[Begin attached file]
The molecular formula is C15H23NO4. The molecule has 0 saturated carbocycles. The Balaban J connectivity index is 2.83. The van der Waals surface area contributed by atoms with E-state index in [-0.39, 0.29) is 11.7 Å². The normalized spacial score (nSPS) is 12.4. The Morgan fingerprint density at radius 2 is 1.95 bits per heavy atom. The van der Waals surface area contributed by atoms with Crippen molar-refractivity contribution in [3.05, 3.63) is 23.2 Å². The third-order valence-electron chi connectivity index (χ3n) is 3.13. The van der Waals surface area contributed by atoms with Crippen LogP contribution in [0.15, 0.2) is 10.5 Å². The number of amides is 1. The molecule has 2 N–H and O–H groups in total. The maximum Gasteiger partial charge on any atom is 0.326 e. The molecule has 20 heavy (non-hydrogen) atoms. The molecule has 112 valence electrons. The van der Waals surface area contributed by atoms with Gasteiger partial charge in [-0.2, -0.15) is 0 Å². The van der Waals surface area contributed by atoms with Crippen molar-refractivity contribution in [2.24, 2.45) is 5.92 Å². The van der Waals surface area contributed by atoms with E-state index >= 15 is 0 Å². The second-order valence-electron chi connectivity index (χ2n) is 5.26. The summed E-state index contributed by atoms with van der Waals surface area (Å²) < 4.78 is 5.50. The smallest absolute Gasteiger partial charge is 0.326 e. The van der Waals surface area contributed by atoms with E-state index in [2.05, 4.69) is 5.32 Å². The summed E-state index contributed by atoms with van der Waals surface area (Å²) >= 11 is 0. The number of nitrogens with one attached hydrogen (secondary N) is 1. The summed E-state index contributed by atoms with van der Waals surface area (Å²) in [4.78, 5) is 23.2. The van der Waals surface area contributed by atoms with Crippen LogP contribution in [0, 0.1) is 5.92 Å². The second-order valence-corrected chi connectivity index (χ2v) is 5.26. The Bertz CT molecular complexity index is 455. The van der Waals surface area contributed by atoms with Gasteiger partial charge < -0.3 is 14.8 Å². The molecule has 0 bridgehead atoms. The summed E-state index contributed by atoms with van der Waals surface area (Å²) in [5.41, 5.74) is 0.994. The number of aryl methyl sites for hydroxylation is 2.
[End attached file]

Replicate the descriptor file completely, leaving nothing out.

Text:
The molecular formula is C15H23NO4. The molecule has 0 saturated carbocycles. The Balaban J connectivity index is 2.83. The van der Waals surface area contributed by atoms with E-state index in [-0.39, 0.29) is 11.7 Å². The normalized spacial score (nSPS) is 12.4. The Morgan fingerprint density at radius 2 is 1.95 bits per heavy atom. The van der Waals surface area contributed by atoms with Crippen molar-refractivity contribution in [3.05, 3.63) is 23.2 Å². The third-order valence-electron chi connectivity index (χ3n) is 3.13. The van der Waals surface area contributed by atoms with Crippen LogP contribution in [0.15, 0.2) is 10.5 Å². The number of amides is 1. The molecule has 2 N–H and O–H groups in total. The maximum Gasteiger partial charge on any atom is 0.326 e. The molecule has 20 heavy (non-hydrogen) atoms. The molecule has 112 valence electrons. The van der Waals surface area contributed by atoms with Gasteiger partial charge in [-0.2, -0.15) is 0 Å². The van der Waals surface area contributed by atoms with Crippen molar-refractivity contribution in [2.24, 2.45) is 5.92 Å². The van der Waals surface area contributed by atoms with E-state index >= 15 is 0 Å². The second-order valence-electron chi connectivity index (χ2n) is 5.26. The summed E-state index contributed by atoms with van der Waals surface area (Å²) < 4.78 is 5.50. The smallest absolute Gasteiger partial charge is 0.326 e. The van der Waals surface area contributed by atoms with E-state index in [2.05, 4.69) is 5.32 Å². The summed E-state index contributed by atoms with van der Waals surface area (Å²) >= 11 is 0. The number of nitrogens with one attached hydrogen (secondary N) is 1. The summed E-state index contributed by atoms with van der Waals surface area (Å²) in [4.78, 5) is 23.2. The van der Waals surface area contributed by atoms with Crippen LogP contribution in [0, 0.1) is 5.92 Å². The second-order valence-corrected chi connectivity index (χ2v) is 5.26. The Bertz CT molecular complexity index is 455. The van der Waals surface area contributed by atoms with Gasteiger partial charge < -0.3 is 14.8 Å². The molecule has 0 bridgehead atoms. The summed E-state index contributed by atoms with van der Waals surface area (Å²) in [5.41, 5.74) is 0.994. The number of aryl methyl sites for hydroxylation is 2.